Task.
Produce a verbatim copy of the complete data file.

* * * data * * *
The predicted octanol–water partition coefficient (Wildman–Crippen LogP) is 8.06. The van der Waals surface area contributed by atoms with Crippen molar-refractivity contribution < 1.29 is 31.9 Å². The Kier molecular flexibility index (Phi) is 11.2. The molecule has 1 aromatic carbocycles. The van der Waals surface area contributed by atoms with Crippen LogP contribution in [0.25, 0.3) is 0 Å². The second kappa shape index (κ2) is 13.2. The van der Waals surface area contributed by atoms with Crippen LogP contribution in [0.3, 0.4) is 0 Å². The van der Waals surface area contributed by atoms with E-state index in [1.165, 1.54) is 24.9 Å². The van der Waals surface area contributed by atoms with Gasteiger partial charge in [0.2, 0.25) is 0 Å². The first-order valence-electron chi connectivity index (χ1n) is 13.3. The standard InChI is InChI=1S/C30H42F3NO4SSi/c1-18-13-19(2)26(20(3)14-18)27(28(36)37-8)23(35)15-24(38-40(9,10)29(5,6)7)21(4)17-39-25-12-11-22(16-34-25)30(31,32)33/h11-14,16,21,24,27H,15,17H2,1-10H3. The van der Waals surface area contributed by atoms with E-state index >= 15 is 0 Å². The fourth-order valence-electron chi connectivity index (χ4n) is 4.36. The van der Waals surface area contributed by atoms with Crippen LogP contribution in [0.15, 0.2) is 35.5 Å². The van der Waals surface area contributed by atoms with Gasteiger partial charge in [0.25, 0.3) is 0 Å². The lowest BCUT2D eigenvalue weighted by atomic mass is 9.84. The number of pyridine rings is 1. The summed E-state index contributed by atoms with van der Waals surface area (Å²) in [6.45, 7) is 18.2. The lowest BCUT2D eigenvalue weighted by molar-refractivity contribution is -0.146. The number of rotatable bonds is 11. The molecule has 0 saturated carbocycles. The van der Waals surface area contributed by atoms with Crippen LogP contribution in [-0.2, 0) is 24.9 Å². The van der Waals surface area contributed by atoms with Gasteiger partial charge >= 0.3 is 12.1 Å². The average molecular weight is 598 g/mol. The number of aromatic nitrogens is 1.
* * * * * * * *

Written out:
The predicted octanol–water partition coefficient (Wildman–Crippen LogP) is 8.06. The van der Waals surface area contributed by atoms with Crippen molar-refractivity contribution < 1.29 is 31.9 Å². The Kier molecular flexibility index (Phi) is 11.2. The molecule has 1 aromatic carbocycles. The van der Waals surface area contributed by atoms with Crippen LogP contribution in [0.25, 0.3) is 0 Å². The second kappa shape index (κ2) is 13.2. The van der Waals surface area contributed by atoms with Crippen LogP contribution in [0.3, 0.4) is 0 Å². The van der Waals surface area contributed by atoms with E-state index in [1.165, 1.54) is 24.9 Å². The van der Waals surface area contributed by atoms with Gasteiger partial charge in [0.2, 0.25) is 0 Å². The first-order valence-electron chi connectivity index (χ1n) is 13.3. The standard InChI is InChI=1S/C30H42F3NO4SSi/c1-18-13-19(2)26(20(3)14-18)27(28(36)37-8)23(35)15-24(38-40(9,10)29(5,6)7)21(4)17-39-25-12-11-22(16-34-25)30(31,32)33/h11-14,16,21,24,27H,15,17H2,1-10H3. The van der Waals surface area contributed by atoms with E-state index >= 15 is 0 Å². The fourth-order valence-electron chi connectivity index (χ4n) is 4.36. The van der Waals surface area contributed by atoms with Crippen LogP contribution in [0.15, 0.2) is 35.5 Å². The van der Waals surface area contributed by atoms with Gasteiger partial charge in [0.25, 0.3) is 0 Å². The lowest BCUT2D eigenvalue weighted by atomic mass is 9.84. The number of pyridine rings is 1. The summed E-state index contributed by atoms with van der Waals surface area (Å²) in [6.45, 7) is 18.2. The lowest BCUT2D eigenvalue weighted by molar-refractivity contribution is -0.146. The number of rotatable bonds is 11. The molecule has 0 saturated carbocycles. The van der Waals surface area contributed by atoms with Crippen LogP contribution in [-0.2, 0) is 24.9 Å². The van der Waals surface area contributed by atoms with Gasteiger partial charge >= 0.3 is 12.1 Å². The average molecular weight is 598 g/mol. The number of aromatic nitrogens is 1.